14 TCP Through the 1990s 1993 1994 1996 1994 T/TCP (Braden) Transaction SACK TCP(Floyd et al)Selective Acknowledgement1993TCP Vegas(Brakmo et al)real congestion avoidance1994ECN(Floyd)ExplicitCongestionNotification1996HoeImproving TCP startup1996FACK TCP(Mathis et al)extension to SACK199319941996
15 TCP: Packet Format Flags Sequence number Acknowledgement SYN, FIN, ACK, RESET, URG, PUSHSequence numberSequence number of the first byte of data in the segmentIt is an abstract number (more later)AcknowledgementNext sequence number expected from the sender
16 Reliable Byte-stream Bidirectional data transfer Control information (e.g., ACK) piggybacks on data segments in reverse direction
17 TCP Connection Management Setupassymetric 3-way handshakeTransfersliding window; data and acks in both directionsTeardownsymmetric 2-way handshakeClient-server modelinitiator (client) contacts serverlistener (server) responds, provides service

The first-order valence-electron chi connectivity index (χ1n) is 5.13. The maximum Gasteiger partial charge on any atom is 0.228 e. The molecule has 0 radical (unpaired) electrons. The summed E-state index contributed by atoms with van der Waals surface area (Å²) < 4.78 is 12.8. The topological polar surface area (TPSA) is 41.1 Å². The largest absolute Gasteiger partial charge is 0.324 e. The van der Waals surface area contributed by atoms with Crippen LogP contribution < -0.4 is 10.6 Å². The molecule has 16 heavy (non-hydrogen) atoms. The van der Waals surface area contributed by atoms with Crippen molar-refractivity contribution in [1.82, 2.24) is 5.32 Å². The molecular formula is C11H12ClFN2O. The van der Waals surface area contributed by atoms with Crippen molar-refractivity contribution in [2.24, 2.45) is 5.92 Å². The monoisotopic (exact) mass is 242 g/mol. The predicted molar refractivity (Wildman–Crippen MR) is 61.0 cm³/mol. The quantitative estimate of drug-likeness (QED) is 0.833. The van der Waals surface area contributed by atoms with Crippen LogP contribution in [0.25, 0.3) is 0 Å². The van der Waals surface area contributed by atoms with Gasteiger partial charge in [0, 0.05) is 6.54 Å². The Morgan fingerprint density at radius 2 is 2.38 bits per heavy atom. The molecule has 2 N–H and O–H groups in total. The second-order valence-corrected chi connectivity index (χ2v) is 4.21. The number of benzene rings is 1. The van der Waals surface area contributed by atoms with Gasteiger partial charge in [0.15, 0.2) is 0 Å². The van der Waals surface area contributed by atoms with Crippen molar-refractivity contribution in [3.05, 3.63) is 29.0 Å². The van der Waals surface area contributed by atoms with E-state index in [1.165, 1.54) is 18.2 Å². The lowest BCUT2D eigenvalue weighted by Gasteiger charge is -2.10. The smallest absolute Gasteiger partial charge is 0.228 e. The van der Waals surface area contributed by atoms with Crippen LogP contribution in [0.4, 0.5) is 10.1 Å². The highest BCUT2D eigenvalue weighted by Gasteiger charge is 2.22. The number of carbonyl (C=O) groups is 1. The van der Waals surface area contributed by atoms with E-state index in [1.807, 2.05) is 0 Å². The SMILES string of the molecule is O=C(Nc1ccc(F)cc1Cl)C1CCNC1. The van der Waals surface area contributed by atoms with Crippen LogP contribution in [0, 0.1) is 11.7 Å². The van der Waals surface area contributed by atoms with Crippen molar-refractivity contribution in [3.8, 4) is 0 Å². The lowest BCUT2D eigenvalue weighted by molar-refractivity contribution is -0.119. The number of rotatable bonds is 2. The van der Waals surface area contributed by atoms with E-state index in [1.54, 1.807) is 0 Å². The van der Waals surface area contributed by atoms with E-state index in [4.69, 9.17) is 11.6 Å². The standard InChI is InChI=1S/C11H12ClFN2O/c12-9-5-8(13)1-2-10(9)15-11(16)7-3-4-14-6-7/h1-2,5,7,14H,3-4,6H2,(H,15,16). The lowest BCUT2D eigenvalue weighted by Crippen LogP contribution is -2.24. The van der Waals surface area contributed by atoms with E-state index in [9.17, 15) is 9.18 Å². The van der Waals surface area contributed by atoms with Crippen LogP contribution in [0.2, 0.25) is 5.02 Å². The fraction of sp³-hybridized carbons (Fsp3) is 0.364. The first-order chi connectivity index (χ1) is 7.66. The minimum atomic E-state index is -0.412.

18 Three-Way Handshake Opens both directions for transfer Active participantPassive participant(client)(server)SYN, SequenceNum =xy,SYN + ACK, SequenceNum =x+1Acknowledgment =ACK, Acknowledgment =y+1+data
19 Do we need 3-way handshake? Allows both sides toallocate state for buffer size, state variables, …calculate estimated RTT, estimated MTU, etc.Helps preventDuplicates across incarnationsIntentional hijackingrandom nonces => weak form of authenticationShort-circuit?Persistent connections in HTTP (keep connection open)Transactional TCP (save seq #, reuse on reopen)But congestion control effects dominate
20 TCP Transfer Connection is bi-directional acks can carry response data (client)(server)Seq = x + MSS; Ack = y+1Seq = x + 2*MSS; Ack = y+1Seq = y+MSS; Ack = x+2MSS+1Seq = x + 3*MSS; Ack = y+MSS+1
21 TCP Connection Teardown Symmetric: either side can close connection (or RST!)Web serverWeb browserFINdata, ACKHalf-open connection; data can be continue to be sentdata, ACKFINACKCan reclaim connection after 2 MSLACKCan reclaim connection right away (must be at least 1MSL after first FIN)
22 Connection Establishment Both sender and receiver must be ready before we start the transfer of dataNeed to agree on a set of parameterse.g., the Maximum Segment Size (MSS)This is (in-band) signalingIt sets up state at the endpoints